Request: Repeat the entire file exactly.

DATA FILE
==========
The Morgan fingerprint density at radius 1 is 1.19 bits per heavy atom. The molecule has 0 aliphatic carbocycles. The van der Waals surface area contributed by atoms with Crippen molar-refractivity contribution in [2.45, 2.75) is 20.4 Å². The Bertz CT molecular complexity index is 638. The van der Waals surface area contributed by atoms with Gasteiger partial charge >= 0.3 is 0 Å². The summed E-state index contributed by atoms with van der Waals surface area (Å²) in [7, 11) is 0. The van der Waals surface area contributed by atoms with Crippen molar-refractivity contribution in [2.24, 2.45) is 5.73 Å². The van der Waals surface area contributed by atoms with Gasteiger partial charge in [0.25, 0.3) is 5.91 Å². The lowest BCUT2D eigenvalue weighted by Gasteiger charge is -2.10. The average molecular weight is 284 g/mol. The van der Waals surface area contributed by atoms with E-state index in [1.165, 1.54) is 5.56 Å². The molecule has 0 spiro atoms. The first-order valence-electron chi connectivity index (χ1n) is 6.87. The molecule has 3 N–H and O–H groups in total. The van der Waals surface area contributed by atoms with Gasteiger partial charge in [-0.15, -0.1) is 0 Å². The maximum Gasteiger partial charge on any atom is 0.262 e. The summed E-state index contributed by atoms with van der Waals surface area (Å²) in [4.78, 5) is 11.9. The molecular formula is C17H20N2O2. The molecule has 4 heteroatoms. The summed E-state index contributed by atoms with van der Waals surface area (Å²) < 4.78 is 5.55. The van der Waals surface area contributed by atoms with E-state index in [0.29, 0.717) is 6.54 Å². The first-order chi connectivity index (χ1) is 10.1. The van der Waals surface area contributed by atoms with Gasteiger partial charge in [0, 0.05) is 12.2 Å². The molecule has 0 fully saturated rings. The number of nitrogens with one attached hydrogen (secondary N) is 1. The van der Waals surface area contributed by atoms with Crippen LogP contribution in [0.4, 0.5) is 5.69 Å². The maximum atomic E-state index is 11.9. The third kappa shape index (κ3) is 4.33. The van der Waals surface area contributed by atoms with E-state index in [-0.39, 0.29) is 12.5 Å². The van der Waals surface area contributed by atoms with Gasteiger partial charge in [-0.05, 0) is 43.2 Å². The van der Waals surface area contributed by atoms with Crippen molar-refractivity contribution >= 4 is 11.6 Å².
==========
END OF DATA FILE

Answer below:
The Morgan fingerprint density at radius 1 is 1.19 bits per heavy atom. The molecule has 0 aliphatic carbocycles. The van der Waals surface area contributed by atoms with Crippen molar-refractivity contribution in [2.45, 2.75) is 20.4 Å². The Bertz CT molecular complexity index is 638. The van der Waals surface area contributed by atoms with Gasteiger partial charge >= 0.3 is 0 Å². The summed E-state index contributed by atoms with van der Waals surface area (Å²) in [7, 11) is 0. The van der Waals surface area contributed by atoms with Crippen molar-refractivity contribution in [2.24, 2.45) is 5.73 Å². The van der Waals surface area contributed by atoms with Gasteiger partial charge in [0.25, 0.3) is 5.91 Å². The lowest BCUT2D eigenvalue weighted by Gasteiger charge is -2.10. The average molecular weight is 284 g/mol. The van der Waals surface area contributed by atoms with E-state index in [1.165, 1.54) is 5.56 Å². The molecule has 0 spiro atoms. The first-order valence-electron chi connectivity index (χ1n) is 6.87. The molecule has 3 N–H and O–H groups in total. The van der Waals surface area contributed by atoms with Gasteiger partial charge in [-0.15, -0.1) is 0 Å². The maximum Gasteiger partial charge on any atom is 0.262 e. The summed E-state index contributed by atoms with van der Waals surface area (Å²) in [4.78, 5) is 11.9. The molecular formula is C17H20N2O2. The molecule has 4 heteroatoms. The summed E-state index contributed by atoms with van der Waals surface area (Å²) < 4.78 is 5.55. The van der Waals surface area contributed by atoms with E-state index in [0.29, 0.717) is 6.54 Å². The first-order chi connectivity index (χ1) is 10.1. The van der Waals surface area contributed by atoms with Gasteiger partial charge in [0, 0.05) is 12.2 Å². The molecule has 0 fully saturated rings. The number of nitrogens with one attached hydrogen (secondary N) is 1. The van der Waals surface area contributed by atoms with Crippen LogP contribution in [0.4, 0.5) is 5.69 Å². The maximum atomic E-state index is 11.9. The third kappa shape index (κ3) is 4.33. The van der Waals surface area contributed by atoms with E-state index in [-0.39, 0.29) is 12.5 Å². The van der Waals surface area contributed by atoms with Gasteiger partial charge in [-0.05, 0) is 43.2 Å². The van der Waals surface area contributed by atoms with Crippen molar-refractivity contribution >= 4 is 11.6 Å².